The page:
Sarah Olivier, 2017 winner: "I have learned to speak better about my work, to be able to share the precise contours of it, both in the professional and personal realm. The oral expression techniques acquired during the preparation of the competition are still useful to me today when I have to express myself about my work, for example in the context of symposiums or conferences."
Pascale Deneulin, 2018 winner: "I learned a lot professionally, such as how to speak in public in a lively way (very useful for teaching, and for the well-being of our students), how to find the right words, make metaphors, put a bit of humour in my remarks, make simple sentences, etc. It is a real work of reflection and writing to be used without moderation. Personally, I met passionate doctoral students, extraordinary trainers and a friendly and professional staff at UNIL and CUSO. The mix of research horizons and the view of our performance is a real school of modesty and openness. It was also a lot of laughter and great evenings during the Swiss and international finals.”
Isabela Grigoras, 2019 winner: "First of all, I learned how to speak in simple words about a complex subject. I must admit that before the MT180 competition, I didn't think of taking the trouble to explain to my family what I do for my PhD. I thought that my parents and grandparents would not understand what I was doing anyway. This competition taught me that people understand if we make the effort to talk to them "in their own language". I also learned how to present myself in front of an audience, how to deal with emotions, how to work on my body language, my facial expressions, my voice - I would say that these are important lessons both professionally and personally."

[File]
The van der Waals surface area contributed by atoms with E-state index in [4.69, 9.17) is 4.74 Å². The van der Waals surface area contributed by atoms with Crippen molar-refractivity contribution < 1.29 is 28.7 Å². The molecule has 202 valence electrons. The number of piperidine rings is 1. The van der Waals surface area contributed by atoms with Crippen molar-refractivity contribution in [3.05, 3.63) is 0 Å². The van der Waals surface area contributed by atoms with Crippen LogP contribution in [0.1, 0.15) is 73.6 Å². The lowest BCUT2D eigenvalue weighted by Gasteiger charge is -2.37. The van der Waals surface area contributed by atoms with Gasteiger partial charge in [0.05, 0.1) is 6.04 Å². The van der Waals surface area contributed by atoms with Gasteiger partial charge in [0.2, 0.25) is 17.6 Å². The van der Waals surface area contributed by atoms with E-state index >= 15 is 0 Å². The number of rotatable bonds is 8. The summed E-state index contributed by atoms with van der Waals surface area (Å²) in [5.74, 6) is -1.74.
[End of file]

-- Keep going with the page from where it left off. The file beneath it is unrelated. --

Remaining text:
What is your best memory of the MT180 adventure?
Désirée König, winner 2016: "For me, the international finals in Morocco was an extraordinary experience. It was my first time in a country with such a different culture and I really enjoyed the few days there. Meeting the other candidates from all over the world was also a real pleasure."
Sarah Olivier, winner 2017: "The international finals in Liège! Very nice meetings and exciting discussions around topics very far from those that usually concern me in my thesis."